FILE - In this Feb. 20, 2021, file photo, Russian opposition leader Alexei Navalny stands in a cage in the Babuskinsky District Court in Moscow, Russia. In the months before the Sept. 19 parliamentary election in Russia, authorities unleashed an unprecedented crackdown on the opposition, making sure the best-known and loudest Kremlin critics didn’t run. Navalny, Putin's biggest critic who dented United Russia's dominance in regional legislatures in recent years, is serving a 2½-year prison sentence for violating parole for a conviction he says was politically motivated. (AP Photo/Alexander Zemlianichenko, File) © Provided by Associated Press FILE - In this Feb. 20, 2021, file photo, Russian opposition leader Alexei Navalny stands in a cage in the Babuskinsky District Court in Moscow, Russia. In the months before the Sept. 19 parliamentary election in Russia, authorities unleashed an unprecedented crackdown on the opposition, making sure the best-known and loudest Kremlin critics didn’t run. Navalny, Putin's biggest critic who dented United Russia's dominance in regional legislatures in recent years, is serving a 2½-year prison sentence for violating parole for a conviction he says was politically motivated. (AP Photo/Alexander Zemlianichenko, File)

Navalny's top allies were slapped with criminal charges, and his Foundation for Fighting Corruption and a network of regional offices have been outlawed as extremist organizations.

How Putin is embracing authoritarianism as state elections loom

  How Putin is embracing authoritarianism as state elections loom If you were to ask the Kremlin, Alexei Navalny is currently an involuntary resident of Corrective Colony No. 2 in Vladimir Oblast because he violated the terms of his parole stemming from a 2014 conviction for fraud and money laundering. © Provided by Washington Examiner Laughably missing from this explanation is the fact that when Navalny failed to attend court-ordered bi-monthly meetings with Russian officials from Sept. to Dec. 2021, the staunch Putin critic and anti-corruption activist was hospitalized in Berlin. He was recovering from a Kremlin assassination attempt that involved the deadly nerve agent Novichok.

That has exposed hundreds of people associated with the groups to prosecution. The parliament also quickly rubber-stamped a law barring those with ties to extremist organizations from seeking office.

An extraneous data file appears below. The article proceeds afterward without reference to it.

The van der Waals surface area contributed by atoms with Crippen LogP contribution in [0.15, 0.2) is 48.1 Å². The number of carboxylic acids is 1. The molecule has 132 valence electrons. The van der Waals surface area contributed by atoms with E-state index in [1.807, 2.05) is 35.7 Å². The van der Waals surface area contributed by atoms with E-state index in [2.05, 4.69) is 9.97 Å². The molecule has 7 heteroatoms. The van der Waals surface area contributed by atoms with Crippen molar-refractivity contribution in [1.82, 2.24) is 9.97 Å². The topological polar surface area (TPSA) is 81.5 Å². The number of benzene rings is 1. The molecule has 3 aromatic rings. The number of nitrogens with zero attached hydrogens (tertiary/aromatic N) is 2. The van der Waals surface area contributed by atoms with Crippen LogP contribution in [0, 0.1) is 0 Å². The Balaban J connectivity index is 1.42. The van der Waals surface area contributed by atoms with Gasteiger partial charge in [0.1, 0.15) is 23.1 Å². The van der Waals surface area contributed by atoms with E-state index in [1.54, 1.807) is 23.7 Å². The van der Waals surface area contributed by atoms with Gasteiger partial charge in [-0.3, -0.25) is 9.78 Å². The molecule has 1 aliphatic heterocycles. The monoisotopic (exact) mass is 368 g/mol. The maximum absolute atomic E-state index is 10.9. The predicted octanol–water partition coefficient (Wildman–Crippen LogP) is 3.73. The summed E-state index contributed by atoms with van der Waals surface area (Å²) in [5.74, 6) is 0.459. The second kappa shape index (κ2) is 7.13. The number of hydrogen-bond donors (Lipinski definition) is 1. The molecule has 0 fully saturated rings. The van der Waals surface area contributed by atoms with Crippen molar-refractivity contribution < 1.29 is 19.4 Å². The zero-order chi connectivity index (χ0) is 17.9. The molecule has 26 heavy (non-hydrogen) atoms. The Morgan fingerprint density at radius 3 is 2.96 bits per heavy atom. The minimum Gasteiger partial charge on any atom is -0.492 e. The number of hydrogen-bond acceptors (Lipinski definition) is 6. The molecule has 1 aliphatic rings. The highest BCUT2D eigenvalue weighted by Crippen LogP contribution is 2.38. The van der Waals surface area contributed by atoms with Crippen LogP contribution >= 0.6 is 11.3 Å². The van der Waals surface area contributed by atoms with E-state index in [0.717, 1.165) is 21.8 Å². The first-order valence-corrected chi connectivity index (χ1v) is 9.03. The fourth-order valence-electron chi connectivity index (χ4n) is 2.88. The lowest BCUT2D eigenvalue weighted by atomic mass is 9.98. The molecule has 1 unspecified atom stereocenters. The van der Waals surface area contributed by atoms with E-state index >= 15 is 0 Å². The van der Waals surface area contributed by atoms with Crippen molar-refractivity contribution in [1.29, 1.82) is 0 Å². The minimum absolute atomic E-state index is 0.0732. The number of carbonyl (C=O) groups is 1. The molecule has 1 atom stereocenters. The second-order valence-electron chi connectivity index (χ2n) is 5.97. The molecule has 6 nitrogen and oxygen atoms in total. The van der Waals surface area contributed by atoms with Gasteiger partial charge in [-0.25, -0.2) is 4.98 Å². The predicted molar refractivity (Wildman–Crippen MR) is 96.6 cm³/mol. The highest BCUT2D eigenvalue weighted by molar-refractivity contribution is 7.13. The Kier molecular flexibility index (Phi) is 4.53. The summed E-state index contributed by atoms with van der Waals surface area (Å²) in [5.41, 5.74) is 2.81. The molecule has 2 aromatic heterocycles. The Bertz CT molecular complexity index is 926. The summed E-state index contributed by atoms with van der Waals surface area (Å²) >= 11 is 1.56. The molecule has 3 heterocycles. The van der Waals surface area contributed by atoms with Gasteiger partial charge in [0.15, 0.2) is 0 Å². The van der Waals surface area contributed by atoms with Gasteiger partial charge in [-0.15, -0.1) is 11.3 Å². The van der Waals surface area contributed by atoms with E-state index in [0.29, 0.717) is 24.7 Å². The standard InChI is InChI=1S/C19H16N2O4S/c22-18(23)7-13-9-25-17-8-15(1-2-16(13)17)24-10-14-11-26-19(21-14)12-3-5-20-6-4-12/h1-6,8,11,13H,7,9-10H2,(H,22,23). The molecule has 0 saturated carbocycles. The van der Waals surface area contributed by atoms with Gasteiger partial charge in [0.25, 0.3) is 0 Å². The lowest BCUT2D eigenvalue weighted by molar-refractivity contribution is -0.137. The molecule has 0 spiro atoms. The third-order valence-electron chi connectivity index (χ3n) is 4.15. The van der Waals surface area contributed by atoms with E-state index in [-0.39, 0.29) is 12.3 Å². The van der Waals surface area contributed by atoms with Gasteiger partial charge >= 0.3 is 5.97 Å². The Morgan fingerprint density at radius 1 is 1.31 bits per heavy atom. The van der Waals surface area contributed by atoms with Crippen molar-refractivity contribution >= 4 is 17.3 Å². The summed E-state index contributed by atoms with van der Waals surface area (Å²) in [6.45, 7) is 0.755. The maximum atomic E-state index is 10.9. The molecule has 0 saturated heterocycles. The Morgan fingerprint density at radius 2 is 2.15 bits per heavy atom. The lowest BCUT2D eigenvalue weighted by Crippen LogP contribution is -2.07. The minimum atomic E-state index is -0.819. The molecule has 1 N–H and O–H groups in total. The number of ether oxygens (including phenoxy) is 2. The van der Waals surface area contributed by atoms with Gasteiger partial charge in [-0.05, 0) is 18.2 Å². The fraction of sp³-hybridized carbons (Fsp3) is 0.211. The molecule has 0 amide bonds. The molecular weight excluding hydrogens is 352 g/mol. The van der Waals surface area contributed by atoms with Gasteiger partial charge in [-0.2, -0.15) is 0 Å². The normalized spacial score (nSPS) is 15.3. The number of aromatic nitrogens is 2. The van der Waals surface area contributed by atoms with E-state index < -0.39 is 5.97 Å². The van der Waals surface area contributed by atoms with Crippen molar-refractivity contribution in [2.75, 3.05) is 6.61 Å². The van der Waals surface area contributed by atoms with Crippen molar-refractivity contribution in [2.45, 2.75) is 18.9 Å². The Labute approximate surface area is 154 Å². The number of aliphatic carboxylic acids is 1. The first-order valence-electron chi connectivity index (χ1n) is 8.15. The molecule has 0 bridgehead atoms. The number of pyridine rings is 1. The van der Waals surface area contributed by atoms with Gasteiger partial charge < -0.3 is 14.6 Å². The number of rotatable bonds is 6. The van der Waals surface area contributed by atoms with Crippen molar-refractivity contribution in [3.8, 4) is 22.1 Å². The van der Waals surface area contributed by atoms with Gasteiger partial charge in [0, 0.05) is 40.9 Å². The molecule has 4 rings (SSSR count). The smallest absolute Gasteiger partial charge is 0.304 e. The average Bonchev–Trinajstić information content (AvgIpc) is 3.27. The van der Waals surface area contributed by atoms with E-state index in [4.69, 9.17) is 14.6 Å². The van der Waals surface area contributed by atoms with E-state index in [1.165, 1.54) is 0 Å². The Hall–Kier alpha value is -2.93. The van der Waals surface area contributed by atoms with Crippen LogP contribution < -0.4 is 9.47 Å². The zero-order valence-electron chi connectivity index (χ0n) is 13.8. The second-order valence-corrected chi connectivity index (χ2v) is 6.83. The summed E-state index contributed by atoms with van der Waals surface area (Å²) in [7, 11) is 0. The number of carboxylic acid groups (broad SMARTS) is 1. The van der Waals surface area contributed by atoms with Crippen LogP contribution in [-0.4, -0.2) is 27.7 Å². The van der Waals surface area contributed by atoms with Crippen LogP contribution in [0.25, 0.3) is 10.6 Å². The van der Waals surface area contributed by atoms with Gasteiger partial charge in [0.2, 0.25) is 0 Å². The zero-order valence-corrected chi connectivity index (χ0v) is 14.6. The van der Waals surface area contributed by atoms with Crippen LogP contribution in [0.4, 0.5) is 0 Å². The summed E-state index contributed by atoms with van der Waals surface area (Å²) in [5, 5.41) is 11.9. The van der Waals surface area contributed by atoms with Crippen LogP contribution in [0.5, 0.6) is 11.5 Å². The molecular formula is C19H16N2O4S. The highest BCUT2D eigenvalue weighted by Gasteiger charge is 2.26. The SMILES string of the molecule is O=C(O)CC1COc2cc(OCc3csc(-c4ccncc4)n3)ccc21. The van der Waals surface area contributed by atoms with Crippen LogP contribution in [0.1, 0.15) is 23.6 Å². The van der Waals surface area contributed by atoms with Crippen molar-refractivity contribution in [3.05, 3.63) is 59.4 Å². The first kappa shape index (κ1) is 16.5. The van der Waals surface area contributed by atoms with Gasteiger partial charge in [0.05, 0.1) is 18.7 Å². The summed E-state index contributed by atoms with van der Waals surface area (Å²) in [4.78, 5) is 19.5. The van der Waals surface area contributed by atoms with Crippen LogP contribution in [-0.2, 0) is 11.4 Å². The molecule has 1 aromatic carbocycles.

As a result, no one from Navalny’s team is running, and many have left the country. About 50 websites run by Navalny and his associates have been blocked, and dozens of regional offices are closed. Several other opposition activists were not allowed to run because they supported Navalny.

Another prominent Kremlin critic, former lawmaker Dmitry Gudkov, was briefly arrested in June along with his aunt on fraud charges. Gudkov said he had planned to run in a Moscow district against a less-popular United Russia candidate, but authorities pushed him out of the race.

FILE - In this Jan. 31, 2021, file photo, detained protesters walk escorted by police during a protest against the jailing of opposition leader Alexei Navalny in St. Petersburg, Russia. The January protests in scores of cities across the country were the largest outpouring of discontent in years and appeared to have rattled the Kremlin. (AP Photo/Dmitri Lovetsky, File) © Provided by Associated Press FILE - In this Jan. 31, 2021, file photo, detained protesters walk escorted by police during a protest against the jailing of opposition leader Alexei Navalny in St. Petersburg, Russia. The January protests in scores of cities across the country were the largest outpouring of discontent in years and appeared to have rattled the Kremlin. (AP Photo/Dmitri Lovetsky, File)

“They took my aunt, found some alleged 6-year-old debt she owed for a rented basement, added me to the case, arrested the two of us for two days, and made it clear that if I don’t drop out of the election and don’t leave the country, they will imprison me and my aunt,” Gudkov told the AP. He then left the country.

FILE - In this Aug. 21, 2020, file photo, Leonid Volkov, a top strategist for Russian opposition leader Alexei Navalny, addresses the media in Berlin, Germany. In the months before the Sept. 19 parliamentary election in Russia, authorities unleashed an unprecedented crackdown on the opposition, making sure the best-known and loudest Kremlin critics didn’t run. “We still want to take a lot of seats away from the United Russia so that a lot of candidates not approved (by the authorities) become State Duma deputies and members of regional legislatures,” Volkov said. (AP Photo/Michael Sohn, File) © Provided by Associated Press FILE - In this Aug. 21, 2020, file photo, Leonid Volkov, a top strategist for Russian opposition leader Alexei Navalny, addresses the media in Berlin, Germany. In the months before the Sept. 19 parliamentary election in Russia, authorities unleashed an unprecedented crackdown on the opposition, making sure the best-known and loudest Kremlin critics didn’t run. “We still want to take a lot of seats away from the United Russia so that a lot of candidates not approved (by the authorities) become State Duma deputies and members of regional legislatures,” Volkov said. (AP Photo/Michael Sohn, File)